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Two Kelowna women who lost their sons to overdose are speaking out to end the stigma

Moms lose sons to overdose

Two Kelowna women who both lost their sons to overdose are speaking out amid B.C.’s worst year for overdoses, in an effort to end the stigma.

Lisa Jilg lost her son Travis Thacker at the age of 29, on October 17, 2019.

Before his passing, Travis was diagnosed with schizophrenia at the age of 21 and once he got the proper medications, he was doing well.

“He did really well, but if he hung-out with his friends he never felt quite normal or himself. And so if they got drugs, he would dabble in drugs the odd time, which wasn’t a lot because he was with me and he knew that he wasn’t to do that,” Jilg explains.

Travis experienced an overdose and was put on life support for weeks but he came out of it alive.

Jilg and her family then came back to the Okanagan to start a business in West Kelowna called Got Phones N’ Repairs Ltd. Four days later, Travis went to hangout with some friends and he overdosed again, on cocaine that was tainted with fentanyl.

“He ended up dead actually and they found him the next morning. The kids went to go to the bathroom and he was in there,” says Jilg.

When the ambulance arrived, they were able to bring him back although he had been gone for quite awhile.

“So by the time I got to the hospital, he was on life support. They basically said that there was no chance of him recovering, that there had been too much brain damage.”

Three days later, Jilg made the difficult decision to let him go.

“I climbed into bed with him, with his blanket and they took off the machine,” said Jilg, holding back tears.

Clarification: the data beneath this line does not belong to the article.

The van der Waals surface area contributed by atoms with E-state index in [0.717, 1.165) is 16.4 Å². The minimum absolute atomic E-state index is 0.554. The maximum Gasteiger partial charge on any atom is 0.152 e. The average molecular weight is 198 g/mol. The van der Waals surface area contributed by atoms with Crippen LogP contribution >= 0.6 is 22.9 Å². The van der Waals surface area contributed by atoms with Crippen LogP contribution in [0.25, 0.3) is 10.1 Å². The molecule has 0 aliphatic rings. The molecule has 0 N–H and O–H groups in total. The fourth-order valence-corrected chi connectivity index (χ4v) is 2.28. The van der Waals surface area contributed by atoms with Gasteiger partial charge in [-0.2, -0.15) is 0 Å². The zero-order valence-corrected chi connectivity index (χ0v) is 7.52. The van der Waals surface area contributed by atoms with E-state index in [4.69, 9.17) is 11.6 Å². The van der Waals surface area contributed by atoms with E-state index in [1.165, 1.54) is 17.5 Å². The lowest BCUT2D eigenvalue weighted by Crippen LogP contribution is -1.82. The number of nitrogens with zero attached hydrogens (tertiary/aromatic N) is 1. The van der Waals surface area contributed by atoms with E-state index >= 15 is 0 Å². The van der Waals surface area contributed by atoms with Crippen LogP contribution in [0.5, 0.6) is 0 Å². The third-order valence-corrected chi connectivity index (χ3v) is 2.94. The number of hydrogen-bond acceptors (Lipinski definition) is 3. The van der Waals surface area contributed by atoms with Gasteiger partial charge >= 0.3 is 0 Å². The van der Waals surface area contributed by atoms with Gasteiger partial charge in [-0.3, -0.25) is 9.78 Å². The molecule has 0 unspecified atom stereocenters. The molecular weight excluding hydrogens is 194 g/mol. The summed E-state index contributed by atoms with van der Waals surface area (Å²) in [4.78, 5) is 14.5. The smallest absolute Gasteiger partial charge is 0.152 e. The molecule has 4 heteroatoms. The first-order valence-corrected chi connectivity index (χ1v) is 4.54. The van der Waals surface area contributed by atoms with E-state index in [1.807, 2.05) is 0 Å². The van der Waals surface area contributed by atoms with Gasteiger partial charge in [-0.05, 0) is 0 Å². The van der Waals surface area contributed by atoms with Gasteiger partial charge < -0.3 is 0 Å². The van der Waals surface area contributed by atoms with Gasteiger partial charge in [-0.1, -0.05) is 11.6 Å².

“It’s horrible you know, people don’t realize how this affects our lives. Nothings the same. You don’t find joy in anything anymore. It was me and him for so many years and we had so many plans and now it’s just gone.”

Four months after Travis passed away, Jilg was working at her store when she found out about Moms Stop The Harm — a Canadian organization dedicated to ending substance use stigma, harms and death. She is now a member and advocate in the community.

“We want to raise awareness because the stigma when people hear how your child died, that’s all they think of — this person is a drug addict and that’s not what Travis is about,” says Jilg. “He was such a kind person, he wore his heart on his sleeve, he trusted so many people and he just wanted to be accepted and loved. That’s all he wanted and he got taken advantage of by many.

“Some people don’t know about your story and then the way that they talk about the junkies that are hanging around or the needles that they find outside or how these homeless people could work or how using drugs is a choice — that’s the biggest thing, it’s not a choice. Once they’ve started, it’s so hard to get out of.”

Through Moms Stop The Harm, Jilg met Pam Turgeon, another Okanagan woman who also lost her son to overdose.

“When we first met, we had a connection because we both lost our children and then we just started to have a friendship where we supported each other,” says Turgeon.